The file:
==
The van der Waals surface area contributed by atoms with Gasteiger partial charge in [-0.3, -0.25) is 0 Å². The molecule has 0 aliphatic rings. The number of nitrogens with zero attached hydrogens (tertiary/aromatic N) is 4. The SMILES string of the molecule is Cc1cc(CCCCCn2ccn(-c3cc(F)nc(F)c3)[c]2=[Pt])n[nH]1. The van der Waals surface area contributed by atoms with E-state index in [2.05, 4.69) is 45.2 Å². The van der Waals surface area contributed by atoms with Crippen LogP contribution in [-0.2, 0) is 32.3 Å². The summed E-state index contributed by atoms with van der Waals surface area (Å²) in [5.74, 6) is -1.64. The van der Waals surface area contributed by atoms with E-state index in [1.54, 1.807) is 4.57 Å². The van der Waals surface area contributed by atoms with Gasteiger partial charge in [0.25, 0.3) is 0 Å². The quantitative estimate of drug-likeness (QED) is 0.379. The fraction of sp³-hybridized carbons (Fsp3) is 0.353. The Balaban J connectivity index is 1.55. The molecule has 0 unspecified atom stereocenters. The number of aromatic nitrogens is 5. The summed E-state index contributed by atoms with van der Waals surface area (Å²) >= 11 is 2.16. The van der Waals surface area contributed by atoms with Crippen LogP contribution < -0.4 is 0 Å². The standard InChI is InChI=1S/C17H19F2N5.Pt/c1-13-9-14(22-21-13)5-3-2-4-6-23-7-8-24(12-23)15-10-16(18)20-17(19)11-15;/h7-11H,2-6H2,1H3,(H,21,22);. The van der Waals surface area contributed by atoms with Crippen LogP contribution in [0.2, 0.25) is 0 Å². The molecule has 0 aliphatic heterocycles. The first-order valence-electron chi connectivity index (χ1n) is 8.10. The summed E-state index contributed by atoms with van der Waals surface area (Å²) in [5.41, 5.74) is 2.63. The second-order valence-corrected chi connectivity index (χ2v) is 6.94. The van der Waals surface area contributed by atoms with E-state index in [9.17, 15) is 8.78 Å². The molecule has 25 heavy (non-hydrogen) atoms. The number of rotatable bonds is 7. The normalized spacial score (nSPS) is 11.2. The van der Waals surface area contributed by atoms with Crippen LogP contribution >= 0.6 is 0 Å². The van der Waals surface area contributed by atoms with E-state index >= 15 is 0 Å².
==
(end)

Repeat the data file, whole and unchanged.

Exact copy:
The van der Waals surface area contributed by atoms with Gasteiger partial charge in [-0.3, -0.25) is 0 Å². The molecule has 0 aliphatic rings. The number of nitrogens with zero attached hydrogens (tertiary/aromatic N) is 4. The SMILES string of the molecule is Cc1cc(CCCCCn2ccn(-c3cc(F)nc(F)c3)[c]2=[Pt])n[nH]1. The van der Waals surface area contributed by atoms with E-state index in [2.05, 4.69) is 45.2 Å². The van der Waals surface area contributed by atoms with Crippen LogP contribution in [-0.2, 0) is 32.3 Å². The summed E-state index contributed by atoms with van der Waals surface area (Å²) in [5.74, 6) is -1.64. The van der Waals surface area contributed by atoms with E-state index in [1.54, 1.807) is 4.57 Å². The van der Waals surface area contributed by atoms with Gasteiger partial charge in [0.25, 0.3) is 0 Å². The quantitative estimate of drug-likeness (QED) is 0.379. The fraction of sp³-hybridized carbons (Fsp3) is 0.353. The Balaban J connectivity index is 1.55. The molecule has 0 unspecified atom stereocenters. The number of aromatic nitrogens is 5. The summed E-state index contributed by atoms with van der Waals surface area (Å²) >= 11 is 2.16. The van der Waals surface area contributed by atoms with Crippen LogP contribution < -0.4 is 0 Å². The standard InChI is InChI=1S/C17H19F2N5.Pt/c1-13-9-14(22-21-13)5-3-2-4-6-23-7-8-24(12-23)15-10-16(18)20-17(19)11-15;/h7-11H,2-6H2,1H3,(H,21,22);. The van der Waals surface area contributed by atoms with Crippen LogP contribution in [0.2, 0.25) is 0 Å². The molecule has 0 aliphatic heterocycles. The first-order valence-electron chi connectivity index (χ1n) is 8.10. The summed E-state index contributed by atoms with van der Waals surface area (Å²) in [5.41, 5.74) is 2.63. The second-order valence-corrected chi connectivity index (χ2v) is 6.94. The van der Waals surface area contributed by atoms with E-state index in [9.17, 15) is 8.78 Å². The molecule has 25 heavy (non-hydrogen) atoms. The number of rotatable bonds is 7. The normalized spacial score (nSPS) is 11.2. The van der Waals surface area contributed by atoms with Crippen LogP contribution >= 0.6 is 0 Å². The van der Waals surface area contributed by atoms with E-state index >= 15 is 0 Å².